The sound is low but NSFW so careful where you turn it up. Vid is 1:45 but you only need the first 0:45.
Tuesday, August 12, 2008
A great list from Lesley and BBC News Magazine, as submitted by its readers. This is the kind of BS that makes me glad I don't work for a big company.
"When I worked for Verizon, I found the phrase going forward to be more sinister than annoying. When used by my boss - sorry, team leader - it was understood to mean that the topic of conversation was at an end and not be discussed again." - Vancouver, Canada
"My employers recently informed staff that we are no longer allowed to use the phrase brainstorm because it might have negative connotations associated with fits. We must now take idea showers." – UK
"Incentivise is the one that does it for me." - Perth, Scotland
"My favourite which I hear from the managers at the bank I work for is let's touch base about that offline. I think it means have a private chat but I am still not sure." - Wolverhampton, UK
"We used to collect the jargon used in a list and award the person with the most at the end of the year. The winner was a client manager with the classic 'you can't turn a tanker around with a speed boat change.' What? Second was 'we need a holistic, cradle-to-grave approach,' whatever that is." - Manchester, UK
"The business-speak that I abhor is pre-prepare and forward planning. Is there any other kind of preparedness or planning?" – Exeter, UK
"I work in one of those humble call centres for a bank. Apparently, what we're doing at the moment is sprinkling our magic along the way. It's a call centre, not Hogwarts." - Ayrshire, UK
"The business phrase I find most irritating is close of play, which is only slightly worse than actioning something." – London, UK
"The expression that drives me nuts is 110%, to express passion/commitment/ support by people who are not very good at math. This has created something of a cliché-inflation, where people are now saying 120%, 200%, or, if you are really REALLY committed, 500%. I remember once the then-chancellor Gordon Brown saying he was 101% behind Tony Blair, to which people reacted 'What? Only 101?'" - London, UK
"My least favourite business-speak term is not enough bandwidth. When an employee used this term to refuse an additional assignment, I realised I was completely out of the loop." - Berkeley, California, USA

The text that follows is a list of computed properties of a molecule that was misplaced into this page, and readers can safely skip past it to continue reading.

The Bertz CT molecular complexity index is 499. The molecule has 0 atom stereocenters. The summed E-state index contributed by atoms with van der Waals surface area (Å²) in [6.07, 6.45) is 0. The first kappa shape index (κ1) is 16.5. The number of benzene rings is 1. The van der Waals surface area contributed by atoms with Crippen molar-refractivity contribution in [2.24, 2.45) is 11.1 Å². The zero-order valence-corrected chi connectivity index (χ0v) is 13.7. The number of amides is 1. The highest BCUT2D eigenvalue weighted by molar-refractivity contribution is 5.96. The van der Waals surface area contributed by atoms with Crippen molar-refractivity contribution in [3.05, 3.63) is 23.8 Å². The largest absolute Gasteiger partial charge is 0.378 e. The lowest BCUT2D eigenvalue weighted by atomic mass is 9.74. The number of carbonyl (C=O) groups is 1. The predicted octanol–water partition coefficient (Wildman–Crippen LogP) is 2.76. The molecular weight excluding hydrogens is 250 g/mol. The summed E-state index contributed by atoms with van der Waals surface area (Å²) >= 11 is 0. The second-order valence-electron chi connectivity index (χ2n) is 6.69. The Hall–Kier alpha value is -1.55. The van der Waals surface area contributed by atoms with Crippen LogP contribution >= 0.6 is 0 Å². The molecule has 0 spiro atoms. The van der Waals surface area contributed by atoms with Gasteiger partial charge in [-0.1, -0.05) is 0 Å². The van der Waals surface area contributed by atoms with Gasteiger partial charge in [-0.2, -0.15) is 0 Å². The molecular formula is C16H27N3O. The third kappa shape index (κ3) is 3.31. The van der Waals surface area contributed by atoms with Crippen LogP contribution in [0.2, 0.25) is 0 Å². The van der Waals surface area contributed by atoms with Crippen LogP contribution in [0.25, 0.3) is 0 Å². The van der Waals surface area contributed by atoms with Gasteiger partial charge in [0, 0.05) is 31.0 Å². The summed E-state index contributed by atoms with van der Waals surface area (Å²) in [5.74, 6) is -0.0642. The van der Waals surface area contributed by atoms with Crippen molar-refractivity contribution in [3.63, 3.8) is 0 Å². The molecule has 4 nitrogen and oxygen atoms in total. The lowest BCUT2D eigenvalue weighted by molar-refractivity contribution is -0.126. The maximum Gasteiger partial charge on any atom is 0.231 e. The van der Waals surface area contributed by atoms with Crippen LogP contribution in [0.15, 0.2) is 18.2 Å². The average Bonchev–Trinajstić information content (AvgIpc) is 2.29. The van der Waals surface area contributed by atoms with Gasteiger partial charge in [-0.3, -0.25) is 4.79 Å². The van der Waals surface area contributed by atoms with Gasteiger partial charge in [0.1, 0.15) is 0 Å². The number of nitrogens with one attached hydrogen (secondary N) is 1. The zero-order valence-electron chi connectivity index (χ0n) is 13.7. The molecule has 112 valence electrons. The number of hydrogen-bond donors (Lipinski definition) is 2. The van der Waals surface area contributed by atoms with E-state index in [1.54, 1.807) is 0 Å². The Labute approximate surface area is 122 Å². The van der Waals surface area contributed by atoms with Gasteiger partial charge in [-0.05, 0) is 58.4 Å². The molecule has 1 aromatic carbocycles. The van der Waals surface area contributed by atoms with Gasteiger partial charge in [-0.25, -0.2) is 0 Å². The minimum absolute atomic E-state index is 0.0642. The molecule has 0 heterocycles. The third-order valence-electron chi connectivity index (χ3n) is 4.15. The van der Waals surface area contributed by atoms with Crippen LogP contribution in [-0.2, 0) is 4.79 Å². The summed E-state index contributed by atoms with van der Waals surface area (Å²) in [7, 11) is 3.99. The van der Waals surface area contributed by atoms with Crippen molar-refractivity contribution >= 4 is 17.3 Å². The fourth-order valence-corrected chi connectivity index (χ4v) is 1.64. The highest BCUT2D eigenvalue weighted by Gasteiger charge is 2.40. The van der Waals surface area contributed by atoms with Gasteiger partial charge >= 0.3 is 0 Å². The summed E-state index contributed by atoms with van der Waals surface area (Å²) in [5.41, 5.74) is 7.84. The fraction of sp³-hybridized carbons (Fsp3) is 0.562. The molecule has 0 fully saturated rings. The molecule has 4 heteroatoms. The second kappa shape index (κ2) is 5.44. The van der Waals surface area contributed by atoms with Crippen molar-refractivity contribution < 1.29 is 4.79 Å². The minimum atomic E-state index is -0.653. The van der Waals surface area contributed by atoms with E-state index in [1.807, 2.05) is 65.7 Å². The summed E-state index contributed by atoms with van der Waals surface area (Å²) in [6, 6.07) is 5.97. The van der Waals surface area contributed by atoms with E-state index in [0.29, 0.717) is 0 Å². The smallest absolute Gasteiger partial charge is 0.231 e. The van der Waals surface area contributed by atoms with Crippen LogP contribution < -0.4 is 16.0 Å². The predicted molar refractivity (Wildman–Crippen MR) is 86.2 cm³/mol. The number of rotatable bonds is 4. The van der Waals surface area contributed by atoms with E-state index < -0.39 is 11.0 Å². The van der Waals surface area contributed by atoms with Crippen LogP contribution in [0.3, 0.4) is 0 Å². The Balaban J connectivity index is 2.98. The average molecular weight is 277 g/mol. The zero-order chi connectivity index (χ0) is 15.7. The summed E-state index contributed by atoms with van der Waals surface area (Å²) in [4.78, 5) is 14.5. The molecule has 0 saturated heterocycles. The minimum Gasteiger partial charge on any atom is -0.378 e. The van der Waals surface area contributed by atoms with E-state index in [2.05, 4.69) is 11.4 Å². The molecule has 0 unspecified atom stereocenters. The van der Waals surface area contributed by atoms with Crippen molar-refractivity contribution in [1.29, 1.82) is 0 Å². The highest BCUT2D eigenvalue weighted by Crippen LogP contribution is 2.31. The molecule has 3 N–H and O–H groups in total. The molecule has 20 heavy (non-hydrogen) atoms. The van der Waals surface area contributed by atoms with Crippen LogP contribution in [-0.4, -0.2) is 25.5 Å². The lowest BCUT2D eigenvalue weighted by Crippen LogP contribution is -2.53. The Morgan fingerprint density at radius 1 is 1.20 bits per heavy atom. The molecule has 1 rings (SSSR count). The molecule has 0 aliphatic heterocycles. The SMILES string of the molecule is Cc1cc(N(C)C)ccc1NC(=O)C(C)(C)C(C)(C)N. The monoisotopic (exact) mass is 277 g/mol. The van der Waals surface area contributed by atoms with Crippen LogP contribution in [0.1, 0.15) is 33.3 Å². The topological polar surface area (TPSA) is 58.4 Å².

"In my work environment it's all cascading at the moment. What they really mean is to communicate or disseminate information, usually downwards. What they don't seem to appreciate is that it sounds like we're being wee'd on. Which we usually are." - London, UK
"On the wall of our office we have a large signed certificate, signed by all the senior management team, in which they solemnly promise to leverage their talents, display and inspire unyielding integrity, and lots of other pretentious buzz-phrases like that. Clueless, the lot of them." - Cheltenham UK
"Thanks for the impactful article; I especially appreciated the level of granularity. A high altitude view often misses the siloed thinking typical of most businesses. Absent any scheme for incentivitising clear speech, however, I'm afraid we're stuck with biz-speak." - New York, NY, USA
"The latest that's stuck in my head is we are still optimistic things will feed through the sales and delivery pipeline (i.e.: we actually haven't sold anything to anyone yet but maybe we will one day)." - Southampton, UK
"At my old company, anyone involved with a particular product was encouraged to be a product evangelist. And software users these days, so we hear, want to be platform atheists so that their computers will run programs from any manufacturer." – Thailand
"A pet hate is the utterly pointless expression in this space. So instead of the perfectly adequate 'how can I help?' it's 'how can I help in this space?' Or the classic I heard on Friday, 'How can we help our customers in this space going forward?'" – London, UK
For the rest, see the full list at BBC News Magazine.